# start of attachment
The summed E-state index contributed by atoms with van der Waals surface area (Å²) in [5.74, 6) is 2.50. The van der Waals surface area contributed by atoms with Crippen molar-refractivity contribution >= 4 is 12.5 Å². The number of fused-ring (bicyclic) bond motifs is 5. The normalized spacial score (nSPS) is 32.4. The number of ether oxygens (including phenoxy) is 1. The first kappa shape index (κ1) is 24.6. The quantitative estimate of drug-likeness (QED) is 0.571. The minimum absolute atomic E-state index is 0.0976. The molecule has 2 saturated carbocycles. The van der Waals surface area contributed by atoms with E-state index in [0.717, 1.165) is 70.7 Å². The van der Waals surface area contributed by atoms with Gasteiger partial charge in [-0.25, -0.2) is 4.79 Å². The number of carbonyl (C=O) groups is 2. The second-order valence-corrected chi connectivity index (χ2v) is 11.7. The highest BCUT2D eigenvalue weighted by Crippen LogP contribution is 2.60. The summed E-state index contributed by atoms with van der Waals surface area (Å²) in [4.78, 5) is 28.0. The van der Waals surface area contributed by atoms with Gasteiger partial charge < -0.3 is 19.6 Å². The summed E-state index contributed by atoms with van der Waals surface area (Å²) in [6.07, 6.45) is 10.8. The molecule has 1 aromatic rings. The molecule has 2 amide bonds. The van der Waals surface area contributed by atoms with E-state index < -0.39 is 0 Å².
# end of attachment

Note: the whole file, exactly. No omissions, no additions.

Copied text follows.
The summed E-state index contributed by atoms with van der Waals surface area (Å²) in [5.74, 6) is 2.50. The van der Waals surface area contributed by atoms with Crippen molar-refractivity contribution >= 4 is 12.5 Å². The number of fused-ring (bicyclic) bond motifs is 5. The normalized spacial score (nSPS) is 32.4. The number of ether oxygens (including phenoxy) is 1. The first kappa shape index (κ1) is 24.6. The quantitative estimate of drug-likeness (QED) is 0.571. The minimum absolute atomic E-state index is 0.0976. The molecule has 2 saturated carbocycles. The van der Waals surface area contributed by atoms with E-state index in [0.717, 1.165) is 70.7 Å². The van der Waals surface area contributed by atoms with Gasteiger partial charge in [-0.25, -0.2) is 4.79 Å². The number of carbonyl (C=O) groups is 2. The second-order valence-corrected chi connectivity index (χ2v) is 11.7. The highest BCUT2D eigenvalue weighted by Crippen LogP contribution is 2.60. The summed E-state index contributed by atoms with van der Waals surface area (Å²) in [4.78, 5) is 28.0. The van der Waals surface area contributed by atoms with Gasteiger partial charge < -0.3 is 19.6 Å². The summed E-state index contributed by atoms with van der Waals surface area (Å²) in [6.07, 6.45) is 10.8. The molecule has 1 aromatic rings. The molecule has 2 amide bonds. The van der Waals surface area contributed by atoms with E-state index < -0.39 is 0 Å².